Andrew McFarland Campbell  


These exhortations were given by me between 1999 and 2005. That was a long time ago, and I have grown a lot since then. They may not reflect my current beliefs.

Brothers and sisters, we are all weak, and we all know that we are weak. We wake up in the morning with the genuine desire not to sin, and so often we sin before the evening. Each one of us know that we are like that and it causes distress to all of us.

However, we are lucky that our God is a compassionate god. He is willing to forgive and he wants to forgive. This morning, I want to look at three men, three fallible men, from the Old Testament. I want to look at how their faith eclipsed their wrongdoings in the eyes of God. I want all of us to draw confidence from the fact that these three great men had their sins overlooked. The three men are Noah, Abraham, and David. We’ll start with Noah.

Noah’s sin was of course drunkenness. I’m going to read two verses from Genesis chapter 9. Its quite a short reading so you don’t have to look the passage up yourselves.

Noah, a man of the soil, proceeded to plant a vineyard. When he drank some of its wine, he became drunk and lay uncovered inside his tent.

Can you imagine how you would feel if that was said about you? Its not the sort of thing you would want everyone to know about is it? You can just imagine the end of an ecclesial newsletter, can’t you? “Brother Bloggs was found unconscious, drunk and naked yesterday evening.”

In the world, an incident like that might be what people remember you for. You might feel that years of service to the ecclesia would be forgotten. Tongues would wag. Everybody would know you were a drunkard.

Although Noah’s drunkenness was wrong, God was prepared to forgive and forget.

By faith Noah, when warned about things not yet seen, in holy fear built an ark to save his family. By his faith he condemned the world and became heir of the righteousness that comes by faith. (Hebrews 11:8)

In God’s eyes, Noah’s faith was the important thing about his character. The drunkenness was just a lapse. It didn’t overshadow what he had done in building the ark. Of course, we haven’t all done something as great as Noah did when he built the ark, but the ark eclipsed the drunkenness because of Noah’s faith, not because building the ark was in and of itself a particularly great thing. It was the faith that lead him to build the ark. We can’t all build an ark. Sometimes it is almost too much to go for five minutes without sinning. But we can all have faith, and it is the faith that matters. We can feel wretched and ashamed inside ourselves because of our sin, but having faith is what God wants of us. “Repent, then, and turn to God,” Acts 3 verse 19 “so that your sins may be wiped out, that times of refreshing may come from the Lord.” Repent then and turn to God is saying “Have faith.” Having faith means that our sins are wiped out.

The next man I want to look at is Abraham. I want to look at the time he was in Egypt during the famine. Genesis 12, verses 10 to 20:

Now there was a famine in the land, and Abram went down to Egypt to live there for a while because the famine was severe. As he was about to enter Egypt, he said to his wife Sarai, “I know what a beautiful woman you are. When the Egyptians see you, they will say, `This is his wife.’ Then they will kill me but will let you live. Say you are my sister, so that I will be treated well for your sake and my life will be spared because of you.” When Abram came to Egypt, the Egyptians saw that she was a very beautiful woman. And when Pharaoh’s officials saw her, they praised her to Pharaoh, and she was taken into his palace. He treated Abram well for her sake, and Abram acquired sheep and cattle, male and female donkeys, menservants and maidservants, and camels. But the LORD inflicted serious diseases on Pharaoh and his household because of Abram’s wife Sarai. So Pharaoh summoned Abram. “What have you done to me?” he said. “Why didn’t you tell me she was your wife? Why did you say, `She is my sister,’ so that I took her to be my wife? Now then, here is your wife. Take her and go!” Then Pharaoh gave orders about Abram to his men, and they sent him on his way, with his wife and everything he had.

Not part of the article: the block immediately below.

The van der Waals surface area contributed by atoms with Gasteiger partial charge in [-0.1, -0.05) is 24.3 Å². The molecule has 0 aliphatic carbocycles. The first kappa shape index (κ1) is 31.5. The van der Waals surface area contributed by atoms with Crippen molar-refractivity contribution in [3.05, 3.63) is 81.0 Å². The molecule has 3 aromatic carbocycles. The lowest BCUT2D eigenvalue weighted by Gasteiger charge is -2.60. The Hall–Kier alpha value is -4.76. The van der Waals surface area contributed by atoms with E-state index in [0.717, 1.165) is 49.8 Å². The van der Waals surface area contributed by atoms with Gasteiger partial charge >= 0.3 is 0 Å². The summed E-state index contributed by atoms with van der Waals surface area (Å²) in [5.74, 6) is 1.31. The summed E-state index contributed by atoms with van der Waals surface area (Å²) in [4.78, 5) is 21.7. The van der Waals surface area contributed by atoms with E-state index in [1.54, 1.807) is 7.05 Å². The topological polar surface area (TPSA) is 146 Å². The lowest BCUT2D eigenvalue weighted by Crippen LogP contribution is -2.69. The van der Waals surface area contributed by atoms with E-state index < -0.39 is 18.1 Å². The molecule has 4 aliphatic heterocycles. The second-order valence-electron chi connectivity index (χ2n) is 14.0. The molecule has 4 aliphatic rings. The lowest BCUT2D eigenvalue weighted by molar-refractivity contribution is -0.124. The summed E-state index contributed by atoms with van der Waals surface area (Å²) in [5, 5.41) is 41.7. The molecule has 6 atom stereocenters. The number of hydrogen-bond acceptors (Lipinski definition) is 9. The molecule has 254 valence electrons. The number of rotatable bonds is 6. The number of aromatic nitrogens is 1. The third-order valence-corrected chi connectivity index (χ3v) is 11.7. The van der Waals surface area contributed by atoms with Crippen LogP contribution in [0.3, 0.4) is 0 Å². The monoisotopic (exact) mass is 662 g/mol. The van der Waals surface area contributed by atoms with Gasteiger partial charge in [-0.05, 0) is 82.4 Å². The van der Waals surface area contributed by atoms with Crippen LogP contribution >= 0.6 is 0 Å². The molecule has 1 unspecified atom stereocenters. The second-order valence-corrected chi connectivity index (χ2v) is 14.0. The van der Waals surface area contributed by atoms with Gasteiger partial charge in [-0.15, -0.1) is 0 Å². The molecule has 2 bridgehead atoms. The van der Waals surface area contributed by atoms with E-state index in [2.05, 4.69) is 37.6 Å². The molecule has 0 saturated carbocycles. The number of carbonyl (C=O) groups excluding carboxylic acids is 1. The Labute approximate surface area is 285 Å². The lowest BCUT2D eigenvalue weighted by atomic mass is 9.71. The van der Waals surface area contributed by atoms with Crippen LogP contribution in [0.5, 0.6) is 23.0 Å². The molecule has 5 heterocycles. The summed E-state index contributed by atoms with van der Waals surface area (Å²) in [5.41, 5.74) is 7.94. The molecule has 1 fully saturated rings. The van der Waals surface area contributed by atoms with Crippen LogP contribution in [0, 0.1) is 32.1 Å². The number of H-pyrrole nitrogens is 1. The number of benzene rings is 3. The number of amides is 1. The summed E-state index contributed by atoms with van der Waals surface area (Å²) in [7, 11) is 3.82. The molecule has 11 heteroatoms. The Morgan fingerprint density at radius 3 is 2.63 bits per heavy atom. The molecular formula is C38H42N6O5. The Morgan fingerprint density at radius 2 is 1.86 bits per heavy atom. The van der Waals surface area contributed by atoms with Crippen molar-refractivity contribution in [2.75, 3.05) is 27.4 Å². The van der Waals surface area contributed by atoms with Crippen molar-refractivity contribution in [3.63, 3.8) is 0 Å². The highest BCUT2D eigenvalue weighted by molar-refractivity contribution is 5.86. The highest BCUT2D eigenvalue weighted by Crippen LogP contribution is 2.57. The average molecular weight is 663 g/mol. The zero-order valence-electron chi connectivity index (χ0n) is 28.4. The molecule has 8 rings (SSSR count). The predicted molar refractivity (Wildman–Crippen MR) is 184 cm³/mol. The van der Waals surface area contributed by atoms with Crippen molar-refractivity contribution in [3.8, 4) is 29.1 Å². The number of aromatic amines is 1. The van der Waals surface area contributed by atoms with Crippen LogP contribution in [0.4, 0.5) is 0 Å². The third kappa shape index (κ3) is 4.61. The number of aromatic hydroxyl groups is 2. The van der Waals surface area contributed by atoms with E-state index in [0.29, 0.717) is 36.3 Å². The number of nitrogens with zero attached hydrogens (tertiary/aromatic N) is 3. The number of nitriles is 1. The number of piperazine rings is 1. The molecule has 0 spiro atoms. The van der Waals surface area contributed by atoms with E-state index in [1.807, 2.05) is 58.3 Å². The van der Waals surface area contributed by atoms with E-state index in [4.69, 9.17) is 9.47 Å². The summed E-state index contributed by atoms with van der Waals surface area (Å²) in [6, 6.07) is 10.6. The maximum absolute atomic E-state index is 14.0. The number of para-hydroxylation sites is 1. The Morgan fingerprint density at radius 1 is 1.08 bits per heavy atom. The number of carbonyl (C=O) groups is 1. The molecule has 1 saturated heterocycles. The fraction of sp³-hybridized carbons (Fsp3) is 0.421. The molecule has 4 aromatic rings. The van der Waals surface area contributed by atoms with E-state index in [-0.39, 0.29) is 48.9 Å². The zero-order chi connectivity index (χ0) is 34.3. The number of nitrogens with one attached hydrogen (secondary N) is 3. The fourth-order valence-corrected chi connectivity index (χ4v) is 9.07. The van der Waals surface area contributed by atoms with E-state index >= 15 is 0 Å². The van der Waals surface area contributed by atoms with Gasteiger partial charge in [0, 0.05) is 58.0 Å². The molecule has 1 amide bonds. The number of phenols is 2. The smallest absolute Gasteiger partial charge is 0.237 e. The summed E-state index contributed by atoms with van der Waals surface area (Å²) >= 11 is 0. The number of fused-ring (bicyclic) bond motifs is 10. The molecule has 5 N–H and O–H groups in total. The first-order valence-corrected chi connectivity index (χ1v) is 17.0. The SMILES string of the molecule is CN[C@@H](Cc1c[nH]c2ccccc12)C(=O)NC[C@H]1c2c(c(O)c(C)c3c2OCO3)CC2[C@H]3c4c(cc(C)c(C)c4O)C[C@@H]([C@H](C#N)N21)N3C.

What Abraham did was a truly terrible thing. He lied about his relationship to Sarah, and he profited greatly from those lies. Not only that, but those around him, who believed his lies, unwittingly sinned and were punished by God because of that sin. This is a level above what Noah did. Noah himself sinned, but he didn’t draw others into the sin. Abraham sinned, and in his sin he caused others to sin, and they were punished for it. He was a man who God had already made a solemn promise to, almost the representative of God on earth. Yet not only did he fall, but he made others fall.

Although he was far from perfect, Abraham was faithful. The faith is the important thing. We are not required to be perfect. We are supposed to be faithful. “What does the Scripture say? “Abraham believed God, and it was credited to him as righteousness.” Romans 4 verse 3.

I am not saying that it was OK for Noah to be drunk, or for Abraham to lie. Both of these things were wrong. Noah’s faith and Abraham’s faith were the things that God ultimately cared about. That should be a great comfort for all of us. When we fall, as we so often fall, and feel ashamed of what we have done, all we need to remember is that God looks for faith, not perfection. We cannot achieve perfection. We can be faithful.